The predation of 'pot caught' rock lobsters by octopus is the major cause of direct loss to fishermen in South Australia. In the Southern Zone Fishery it is estimated that on average 10% of all pots are predated by octopus. Octopus kill between 200-250,000 legal sized lobsters each year which represents and annual loss to the industry of between $5-10 million.
In the Northern Zone Fishery (input regulated) predation results in direct financial cost to fishermen associated with the loss of saleable lobsters. In the Southern Zone Fishery (output regulated) predation results in indirect costs associated with increased time and effort expended to catch quota.
Prevention of octopus predation would generate greater income to fishermen in the Northern Zone and reduce costs and number of days required to catch quota in the Southern Zone.
In addition to the economic costs, a significant consequence of octopus predation is its impact on rock lobster stocks and the sustainability of the fishery. The loss of lobsters to octopus results in increased fishing pressure on stocks. Fishermen catch more lobsters than required to compensate for those killed by octopus. A reduction in the number of lobsters killed by octopus would enable fishermen to catch less lobsters without affecting existing income levels resulting in reduced pressure on an already heavily exploited resource. Elimination of predation may provide an important buffer against the threat of overfishing and significantly enhance the sustainability of the industry by reducing harvest levels by 200,000+ lobsters each year.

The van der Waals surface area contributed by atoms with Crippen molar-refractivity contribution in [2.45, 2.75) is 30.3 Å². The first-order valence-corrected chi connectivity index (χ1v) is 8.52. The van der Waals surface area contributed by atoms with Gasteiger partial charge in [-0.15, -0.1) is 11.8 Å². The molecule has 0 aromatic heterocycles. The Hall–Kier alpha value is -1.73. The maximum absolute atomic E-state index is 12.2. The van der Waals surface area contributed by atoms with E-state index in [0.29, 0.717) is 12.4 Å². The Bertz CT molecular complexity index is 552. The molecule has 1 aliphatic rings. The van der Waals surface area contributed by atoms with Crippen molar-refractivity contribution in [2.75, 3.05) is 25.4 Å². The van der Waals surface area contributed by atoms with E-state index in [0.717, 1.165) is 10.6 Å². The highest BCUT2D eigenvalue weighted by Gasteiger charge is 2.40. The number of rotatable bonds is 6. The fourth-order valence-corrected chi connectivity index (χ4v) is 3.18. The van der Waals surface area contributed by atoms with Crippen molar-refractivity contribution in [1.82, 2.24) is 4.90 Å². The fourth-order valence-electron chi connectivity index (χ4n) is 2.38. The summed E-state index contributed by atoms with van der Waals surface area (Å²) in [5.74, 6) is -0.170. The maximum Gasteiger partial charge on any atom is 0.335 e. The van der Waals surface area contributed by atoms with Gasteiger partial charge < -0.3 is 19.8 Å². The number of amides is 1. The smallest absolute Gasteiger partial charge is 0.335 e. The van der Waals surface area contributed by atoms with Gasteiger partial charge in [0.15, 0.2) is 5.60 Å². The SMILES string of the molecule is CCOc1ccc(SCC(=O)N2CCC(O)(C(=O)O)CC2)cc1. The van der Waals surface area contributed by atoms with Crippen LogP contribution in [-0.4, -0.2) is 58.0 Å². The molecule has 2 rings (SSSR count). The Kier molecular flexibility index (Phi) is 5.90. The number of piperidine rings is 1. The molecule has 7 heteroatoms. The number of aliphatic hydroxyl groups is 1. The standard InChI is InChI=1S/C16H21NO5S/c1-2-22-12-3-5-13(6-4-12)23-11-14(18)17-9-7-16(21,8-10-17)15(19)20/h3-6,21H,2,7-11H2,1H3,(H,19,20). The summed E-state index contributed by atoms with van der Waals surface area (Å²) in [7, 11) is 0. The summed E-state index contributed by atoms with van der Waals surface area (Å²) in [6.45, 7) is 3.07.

The SARLF is the State’s most valuable wild fishery with estimated export earnings of >$100 million in 2002. The fishery is a closed entry fishery with 250 licence-holders and is divided into the Northern and Southern Zones. Lobsters are caught in baited pots that are generally set for 24 hours prior to hauling.
Mortality of lobsters due to predation in pots, especially by maori octopus is a significant problem in the SARLF, but has generally been considered to be unavoidable, and minimal effort has been expended determining the scale of the problem or investigating a solution. This project was initiated in 1998 to develop methods for reducing rates of octopus predation on lobsters in pots.